NOTEBOOK: So what were these arbitrary rules in your head when you began filming?
SCHRADER: 1.33 format. No music. No tilts, no pans. No dollies. No bright colors. Planometric composition—meaning all of the action is on one plane. Centering all the subjects in the middle of the frame. No over the shoulders. And heightened sound effects. The one thing all those rules have in common is that they are all withholding rules; they’re all holding something back that the audience wants.
NOTEBOOK: The film is critical of corporate religion and the concept of the megachurch, but is also ambivalent about Reverend Toller’s more contemplative, sort of self-consciously old-fashioned approach to religion as well. In your view, where does that leave contemporary Christianity?  
SCHRADER: He doesn’t live in the real world. In order to run a large religious outreach operation, you have to be a CEO. It’s an inherent contradiction in Christianity.
For me, there’s a rather dire spectacle going on across the world, where Christianity and nationalism are on the rise again. It started in Russia, and you can see it in Italy. It’s a major factor in the U.S. And it’s very dangerous. You know, Sinclair Lewis once said when fascism comes to America, it will be wearing a robe and carrying a cross. So it’s a little chilling, now. I personally think these radical right-wing religious groups are in the minority. I’m sure they’re in the minority. But a powerful minority are often able to bend a majority to their will.
NOTEBOOK: In some way, Hawke’s character’s position is—maybe not explicitly, but it’s thought of as— a left-wing position.
SCHRADER: Yeah. Well, I mean, he has a sickness. Despair. He tries to overcome it by doing liturgy, writing in his journal, drinking. He’s given himself one year to overcome this. Then he meets a young man, his own son’s age, who suffers from the same sickness. He identifies with the young man. He picks up the virus from him. Now, is he really a radical environmentalist? Or is he just taking on the mantle of this boy, because it satisfies him? It’s an interesting question.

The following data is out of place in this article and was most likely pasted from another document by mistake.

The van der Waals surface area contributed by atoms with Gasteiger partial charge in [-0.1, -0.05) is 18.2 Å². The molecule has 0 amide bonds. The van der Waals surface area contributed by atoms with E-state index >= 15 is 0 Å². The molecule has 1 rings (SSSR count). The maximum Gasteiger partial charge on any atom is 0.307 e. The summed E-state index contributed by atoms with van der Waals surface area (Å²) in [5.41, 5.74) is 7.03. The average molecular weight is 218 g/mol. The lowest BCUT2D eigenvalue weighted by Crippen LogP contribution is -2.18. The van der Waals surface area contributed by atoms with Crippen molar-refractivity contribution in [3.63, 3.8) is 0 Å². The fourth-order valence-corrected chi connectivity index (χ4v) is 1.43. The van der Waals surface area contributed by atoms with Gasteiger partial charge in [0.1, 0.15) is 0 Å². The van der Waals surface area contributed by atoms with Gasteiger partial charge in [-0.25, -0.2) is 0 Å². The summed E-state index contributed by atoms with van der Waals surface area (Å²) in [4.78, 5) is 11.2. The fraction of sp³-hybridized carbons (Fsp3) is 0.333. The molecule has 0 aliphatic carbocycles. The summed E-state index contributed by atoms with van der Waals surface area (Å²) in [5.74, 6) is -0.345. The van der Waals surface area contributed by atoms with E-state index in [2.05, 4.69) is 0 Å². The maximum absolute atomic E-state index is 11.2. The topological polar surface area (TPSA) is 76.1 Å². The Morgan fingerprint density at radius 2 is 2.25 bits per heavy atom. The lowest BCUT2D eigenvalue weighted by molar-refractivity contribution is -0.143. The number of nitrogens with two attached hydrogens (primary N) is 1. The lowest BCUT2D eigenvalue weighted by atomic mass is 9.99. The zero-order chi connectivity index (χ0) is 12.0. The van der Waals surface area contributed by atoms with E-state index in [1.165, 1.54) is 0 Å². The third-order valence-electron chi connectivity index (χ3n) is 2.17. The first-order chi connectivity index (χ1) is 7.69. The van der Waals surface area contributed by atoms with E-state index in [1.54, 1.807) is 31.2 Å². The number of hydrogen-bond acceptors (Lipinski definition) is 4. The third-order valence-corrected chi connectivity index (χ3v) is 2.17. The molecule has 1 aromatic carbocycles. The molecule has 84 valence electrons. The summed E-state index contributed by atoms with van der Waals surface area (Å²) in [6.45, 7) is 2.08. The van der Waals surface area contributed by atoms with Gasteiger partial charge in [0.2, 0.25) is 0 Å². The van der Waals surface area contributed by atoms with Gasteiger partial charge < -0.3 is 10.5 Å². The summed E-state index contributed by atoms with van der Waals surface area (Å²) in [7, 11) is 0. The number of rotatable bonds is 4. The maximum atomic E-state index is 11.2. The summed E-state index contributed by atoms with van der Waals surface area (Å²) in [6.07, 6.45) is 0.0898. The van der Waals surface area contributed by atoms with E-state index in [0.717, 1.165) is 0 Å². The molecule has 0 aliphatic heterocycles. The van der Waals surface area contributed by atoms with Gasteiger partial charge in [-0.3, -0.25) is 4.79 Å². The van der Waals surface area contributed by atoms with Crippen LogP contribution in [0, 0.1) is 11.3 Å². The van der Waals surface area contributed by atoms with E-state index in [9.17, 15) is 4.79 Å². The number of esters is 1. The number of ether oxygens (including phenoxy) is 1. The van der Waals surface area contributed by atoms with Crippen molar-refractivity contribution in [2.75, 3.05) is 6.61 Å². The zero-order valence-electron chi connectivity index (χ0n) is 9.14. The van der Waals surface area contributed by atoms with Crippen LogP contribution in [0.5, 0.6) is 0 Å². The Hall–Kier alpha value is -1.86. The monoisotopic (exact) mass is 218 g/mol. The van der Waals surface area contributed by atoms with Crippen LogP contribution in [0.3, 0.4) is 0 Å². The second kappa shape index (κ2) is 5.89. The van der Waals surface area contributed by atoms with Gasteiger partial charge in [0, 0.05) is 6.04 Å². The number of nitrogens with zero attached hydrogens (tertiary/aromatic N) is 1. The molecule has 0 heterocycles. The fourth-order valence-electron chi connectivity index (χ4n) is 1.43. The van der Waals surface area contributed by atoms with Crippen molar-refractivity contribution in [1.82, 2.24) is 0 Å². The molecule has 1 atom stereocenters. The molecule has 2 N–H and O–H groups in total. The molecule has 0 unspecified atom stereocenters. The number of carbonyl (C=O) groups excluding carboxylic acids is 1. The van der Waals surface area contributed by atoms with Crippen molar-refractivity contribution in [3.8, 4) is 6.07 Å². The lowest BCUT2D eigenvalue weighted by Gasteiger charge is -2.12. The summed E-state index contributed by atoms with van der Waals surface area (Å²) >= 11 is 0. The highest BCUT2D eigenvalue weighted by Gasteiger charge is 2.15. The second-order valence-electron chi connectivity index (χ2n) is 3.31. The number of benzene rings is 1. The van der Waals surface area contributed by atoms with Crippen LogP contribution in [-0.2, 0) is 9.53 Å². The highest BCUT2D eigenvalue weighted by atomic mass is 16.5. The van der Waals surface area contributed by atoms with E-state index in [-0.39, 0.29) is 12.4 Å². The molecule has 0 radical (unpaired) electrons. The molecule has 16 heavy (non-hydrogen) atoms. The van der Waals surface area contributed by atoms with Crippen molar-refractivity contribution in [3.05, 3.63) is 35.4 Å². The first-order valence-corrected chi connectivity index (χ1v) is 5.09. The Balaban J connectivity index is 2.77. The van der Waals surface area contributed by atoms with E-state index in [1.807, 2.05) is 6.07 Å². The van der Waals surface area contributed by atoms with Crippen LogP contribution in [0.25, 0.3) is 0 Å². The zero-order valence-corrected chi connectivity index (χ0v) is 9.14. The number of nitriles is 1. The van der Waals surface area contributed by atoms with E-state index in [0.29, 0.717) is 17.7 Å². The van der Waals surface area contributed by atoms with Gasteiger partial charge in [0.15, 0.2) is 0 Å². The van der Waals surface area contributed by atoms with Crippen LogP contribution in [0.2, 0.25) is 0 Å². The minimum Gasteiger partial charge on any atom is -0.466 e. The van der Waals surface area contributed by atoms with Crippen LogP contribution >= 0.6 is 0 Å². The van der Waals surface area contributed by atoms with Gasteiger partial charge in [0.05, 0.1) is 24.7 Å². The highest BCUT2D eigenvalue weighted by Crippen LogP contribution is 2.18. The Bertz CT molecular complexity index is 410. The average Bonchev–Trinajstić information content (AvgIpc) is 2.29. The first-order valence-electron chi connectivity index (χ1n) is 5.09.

NOTEBOOK: First Reformed has been doing very well at the box office so far. If you compare it to your previous film, Dog Eat Dog, at least on the surface, you might assume that a genre film might have success at the box office where religious drama might not. So it’s interesting that those expectations were changed by First Reformed’s success.  
SCHRADER: Yes, it’s on track to be an independent hit. You know, it’s a strange thing, in the U.S. Only about ten or twelve indie films get their head above the crowd in any given years. Out of many thousands. But I did Dog Eat Dog in order to get the power of final cut. And we used it to do just about anything we wanted. And I got to thinking, now I have the power of final cut, and I can also use it to do nothing. I can use it not to play music; not to have a dynamic camera. Dog Eat Dog is a perfect film for VOD. You can watch it on a plane, on a phone. With First Reformed, I think the conversation has to begin with people who saw it in a theatre. And who have given it that kind of time consideration. Then it can move on and be seen on other formats.
NOTEBOOK: I heard rumors this might be your last film. Is that true?
SCHRADER: It’s a good rumor. Because I haven’t started anything, and I have said to people that I don’t know if it will be my last. But if it is, it’s a good film. I’m working on a few things, but the important thing is what I do next has to be completely different in terms of form. I can’t go back and do the same thing.


IllustrationsInterviewsPaul SchraderSundanceSundance 2018